We’re in Carson, California today to tour the newly opened Porsche Experience Center Los Angeles (PECLA) and drive on its test track. We’ll also tour the new home of Porsche Motorsport North America (PMNA), which shares its space with PECLA. Located approximately 17 miles south of downtown L.A., adjacent to the 405 and 110 Freeways on the site of the old Dominguez Hills Golf Course, this facility is the second Porsche Experience Center in the United States. The first, which houses the Porsche Cars North America headquarters, opened at One Porsche Drive in Atlanta in May 2015.
Like the East Coast center, this facility has a driver development track, a simulator lab, a cafe, a restaurant, a business center, and a Porsche Exclusive Design Studio. The L.A. center is, however, built on a much larger plot of land than the one in Atlanta. Covering 53 acres, PECLA is situated on practically twice as much space as the 27-acre Atlanta campus. This extra room allowed Porsche to add features like a high-speed straightaway and larger modules on the development track.
As we pull up in front of PECLA, we find the exterior of the facility looks like a modern, if understated, racing shop. Walking through the front door, we see an array of especially desirable Porsches, including an original Gulf-liveried 917, a new 911 R, and the 1983 Gruppe B 959 concept car. Through a large glass wall to our right is the shop floor space for PMNA. In there, we spot an RS Spyder that was once run by Penske Racing and a Löwenbräu-sponsored Holbert Racing 962. While there is enough automotive eye candy on hand to ogle indefinitely, there is something motivating us to leave this hall of legendary machines quickly: a morning of driving on the test track.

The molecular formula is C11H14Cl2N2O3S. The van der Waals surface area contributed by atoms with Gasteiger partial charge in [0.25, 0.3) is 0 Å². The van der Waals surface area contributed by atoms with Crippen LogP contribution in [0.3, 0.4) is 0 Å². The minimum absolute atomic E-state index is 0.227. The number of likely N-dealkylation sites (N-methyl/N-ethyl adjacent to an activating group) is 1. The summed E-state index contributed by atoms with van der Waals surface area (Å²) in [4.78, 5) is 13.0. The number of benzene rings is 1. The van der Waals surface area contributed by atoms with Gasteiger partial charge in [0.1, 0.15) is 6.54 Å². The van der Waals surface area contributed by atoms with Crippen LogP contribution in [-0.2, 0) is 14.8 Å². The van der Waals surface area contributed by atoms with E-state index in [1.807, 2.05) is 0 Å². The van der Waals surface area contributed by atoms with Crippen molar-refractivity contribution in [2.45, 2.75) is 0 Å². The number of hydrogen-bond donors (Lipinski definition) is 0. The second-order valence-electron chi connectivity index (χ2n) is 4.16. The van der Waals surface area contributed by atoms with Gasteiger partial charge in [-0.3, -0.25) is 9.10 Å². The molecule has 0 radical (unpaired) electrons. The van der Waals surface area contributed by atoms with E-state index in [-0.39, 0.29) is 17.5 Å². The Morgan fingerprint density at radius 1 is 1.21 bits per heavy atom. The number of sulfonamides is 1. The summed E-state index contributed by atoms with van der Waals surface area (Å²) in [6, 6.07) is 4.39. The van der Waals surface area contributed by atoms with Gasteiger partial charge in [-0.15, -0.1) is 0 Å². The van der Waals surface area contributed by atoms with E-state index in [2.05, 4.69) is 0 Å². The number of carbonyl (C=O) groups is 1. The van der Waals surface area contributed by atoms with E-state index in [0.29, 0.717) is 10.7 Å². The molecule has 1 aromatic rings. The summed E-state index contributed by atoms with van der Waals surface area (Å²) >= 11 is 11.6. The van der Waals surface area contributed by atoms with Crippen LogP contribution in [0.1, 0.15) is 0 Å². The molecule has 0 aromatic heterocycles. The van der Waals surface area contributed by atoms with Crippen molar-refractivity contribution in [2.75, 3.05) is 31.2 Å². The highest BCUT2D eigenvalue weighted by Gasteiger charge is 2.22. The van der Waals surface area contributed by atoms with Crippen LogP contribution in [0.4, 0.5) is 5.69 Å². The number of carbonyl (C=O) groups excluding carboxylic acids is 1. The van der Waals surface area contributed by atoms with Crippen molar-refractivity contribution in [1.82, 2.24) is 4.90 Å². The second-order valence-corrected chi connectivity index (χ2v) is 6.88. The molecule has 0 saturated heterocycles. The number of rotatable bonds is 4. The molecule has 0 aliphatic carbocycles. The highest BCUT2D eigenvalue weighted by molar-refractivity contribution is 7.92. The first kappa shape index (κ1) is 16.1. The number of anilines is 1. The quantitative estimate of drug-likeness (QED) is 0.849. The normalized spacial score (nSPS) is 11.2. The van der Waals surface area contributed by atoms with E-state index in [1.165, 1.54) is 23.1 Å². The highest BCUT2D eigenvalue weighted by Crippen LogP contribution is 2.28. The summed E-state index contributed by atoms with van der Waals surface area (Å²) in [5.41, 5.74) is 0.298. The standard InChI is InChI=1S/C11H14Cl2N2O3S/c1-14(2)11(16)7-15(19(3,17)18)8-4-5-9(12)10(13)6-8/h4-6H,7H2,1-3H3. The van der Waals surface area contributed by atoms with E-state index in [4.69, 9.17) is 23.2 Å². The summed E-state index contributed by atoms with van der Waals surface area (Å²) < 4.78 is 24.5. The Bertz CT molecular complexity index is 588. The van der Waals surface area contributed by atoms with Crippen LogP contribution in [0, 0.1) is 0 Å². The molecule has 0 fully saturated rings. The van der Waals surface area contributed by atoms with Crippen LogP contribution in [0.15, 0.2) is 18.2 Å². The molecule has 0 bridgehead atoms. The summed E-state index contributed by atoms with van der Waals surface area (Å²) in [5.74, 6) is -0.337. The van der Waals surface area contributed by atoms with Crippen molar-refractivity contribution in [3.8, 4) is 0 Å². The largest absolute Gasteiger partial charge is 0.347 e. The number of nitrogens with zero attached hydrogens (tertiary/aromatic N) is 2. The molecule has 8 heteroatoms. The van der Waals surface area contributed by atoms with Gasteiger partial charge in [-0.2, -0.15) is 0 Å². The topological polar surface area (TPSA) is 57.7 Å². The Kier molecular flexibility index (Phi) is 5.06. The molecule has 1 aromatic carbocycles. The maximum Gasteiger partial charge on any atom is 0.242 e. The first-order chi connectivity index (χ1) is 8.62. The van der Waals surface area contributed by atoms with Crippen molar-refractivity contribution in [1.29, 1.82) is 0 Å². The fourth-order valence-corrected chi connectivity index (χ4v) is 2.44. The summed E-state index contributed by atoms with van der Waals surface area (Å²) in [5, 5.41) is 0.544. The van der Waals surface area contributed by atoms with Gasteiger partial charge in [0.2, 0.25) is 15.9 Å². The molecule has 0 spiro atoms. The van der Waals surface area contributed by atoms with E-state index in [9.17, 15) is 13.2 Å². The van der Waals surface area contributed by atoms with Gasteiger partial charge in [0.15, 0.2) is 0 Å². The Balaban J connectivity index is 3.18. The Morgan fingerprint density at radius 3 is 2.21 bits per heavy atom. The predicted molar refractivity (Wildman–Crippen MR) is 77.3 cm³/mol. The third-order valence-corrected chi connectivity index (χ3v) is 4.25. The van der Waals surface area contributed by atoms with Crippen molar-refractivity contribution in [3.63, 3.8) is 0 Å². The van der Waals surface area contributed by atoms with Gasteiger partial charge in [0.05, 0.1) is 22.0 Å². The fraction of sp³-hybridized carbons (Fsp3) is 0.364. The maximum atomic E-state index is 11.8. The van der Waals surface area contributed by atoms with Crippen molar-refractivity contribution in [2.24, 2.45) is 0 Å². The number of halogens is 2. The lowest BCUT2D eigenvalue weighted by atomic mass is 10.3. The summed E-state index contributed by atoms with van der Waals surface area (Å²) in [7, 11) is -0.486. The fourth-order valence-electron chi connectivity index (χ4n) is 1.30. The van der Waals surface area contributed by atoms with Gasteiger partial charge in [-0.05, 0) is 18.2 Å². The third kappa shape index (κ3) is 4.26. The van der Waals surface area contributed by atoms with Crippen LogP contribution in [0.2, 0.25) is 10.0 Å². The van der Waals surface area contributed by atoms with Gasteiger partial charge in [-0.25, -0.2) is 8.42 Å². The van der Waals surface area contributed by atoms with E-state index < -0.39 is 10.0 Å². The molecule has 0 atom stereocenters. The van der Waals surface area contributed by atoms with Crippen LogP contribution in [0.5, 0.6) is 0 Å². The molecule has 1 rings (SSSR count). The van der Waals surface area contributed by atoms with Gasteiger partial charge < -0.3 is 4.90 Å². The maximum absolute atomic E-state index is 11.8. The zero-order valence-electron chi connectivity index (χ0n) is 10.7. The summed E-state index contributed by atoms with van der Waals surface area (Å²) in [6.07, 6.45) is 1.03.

To the Track
PECLA’s driver development track consists of eight modules designed to replicate a variety of driving conditions. There’s an “ice” hill, a low friction handling course, a kick plate, a low friction circle (aka a wet skid pad), an off-road course, a handling course, and an acceleration straightaway. Add those up and you end up with seven modules. Porsche says eight because the handling course can be split into an Outer and Inner loop. Now, let’s get behind the wheel of some Porsches and feel this place out!
1) Ice Hill
We buckle into a new 2017 718 Boxster (982) S with a seven-speed PDK transmission and set off for the track’s ice hill. Wait, ice in sunny Southern California? Nah. This portion of the test track is a slippery 7 percent slope that’s finished in simulated ice (i.e. polished concrete that’s wetted down by the track’s 88,000-gallon recycled water supply). At the bottom of the hill is a right-hand turn that’s designed to produce the driving experience of an understeering car (i.e. when traction is lost at the front wheels and a turn is taken less sharply than intended) on an icy road.